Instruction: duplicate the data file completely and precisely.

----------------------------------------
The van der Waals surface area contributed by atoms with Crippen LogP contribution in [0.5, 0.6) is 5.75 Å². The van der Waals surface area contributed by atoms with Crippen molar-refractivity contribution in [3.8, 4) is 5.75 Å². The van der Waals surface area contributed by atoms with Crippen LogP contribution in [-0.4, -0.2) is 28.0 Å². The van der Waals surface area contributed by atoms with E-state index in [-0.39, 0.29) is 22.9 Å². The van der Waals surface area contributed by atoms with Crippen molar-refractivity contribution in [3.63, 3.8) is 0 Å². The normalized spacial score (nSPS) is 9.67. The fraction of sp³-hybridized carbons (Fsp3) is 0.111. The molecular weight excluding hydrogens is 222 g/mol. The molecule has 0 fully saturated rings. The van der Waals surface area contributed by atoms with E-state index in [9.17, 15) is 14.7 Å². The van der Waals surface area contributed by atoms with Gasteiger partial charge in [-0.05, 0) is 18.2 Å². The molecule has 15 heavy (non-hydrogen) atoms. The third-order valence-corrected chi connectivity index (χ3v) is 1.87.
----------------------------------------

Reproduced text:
The van der Waals surface area contributed by atoms with Crippen LogP contribution in [0.5, 0.6) is 5.75 Å². The van der Waals surface area contributed by atoms with Crippen molar-refractivity contribution in [3.8, 4) is 5.75 Å². The van der Waals surface area contributed by atoms with Crippen LogP contribution in [-0.4, -0.2) is 28.0 Å². The van der Waals surface area contributed by atoms with E-state index in [-0.39, 0.29) is 22.9 Å². The van der Waals surface area contributed by atoms with Crippen molar-refractivity contribution in [3.63, 3.8) is 0 Å². The normalized spacial score (nSPS) is 9.67. The fraction of sp³-hybridized carbons (Fsp3) is 0.111. The molecular weight excluding hydrogens is 222 g/mol. The molecule has 0 fully saturated rings. The van der Waals surface area contributed by atoms with E-state index in [9.17, 15) is 14.7 Å². The van der Waals surface area contributed by atoms with Gasteiger partial charge in [-0.05, 0) is 18.2 Å². The molecule has 15 heavy (non-hydrogen) atoms. The third-order valence-corrected chi connectivity index (χ3v) is 1.87.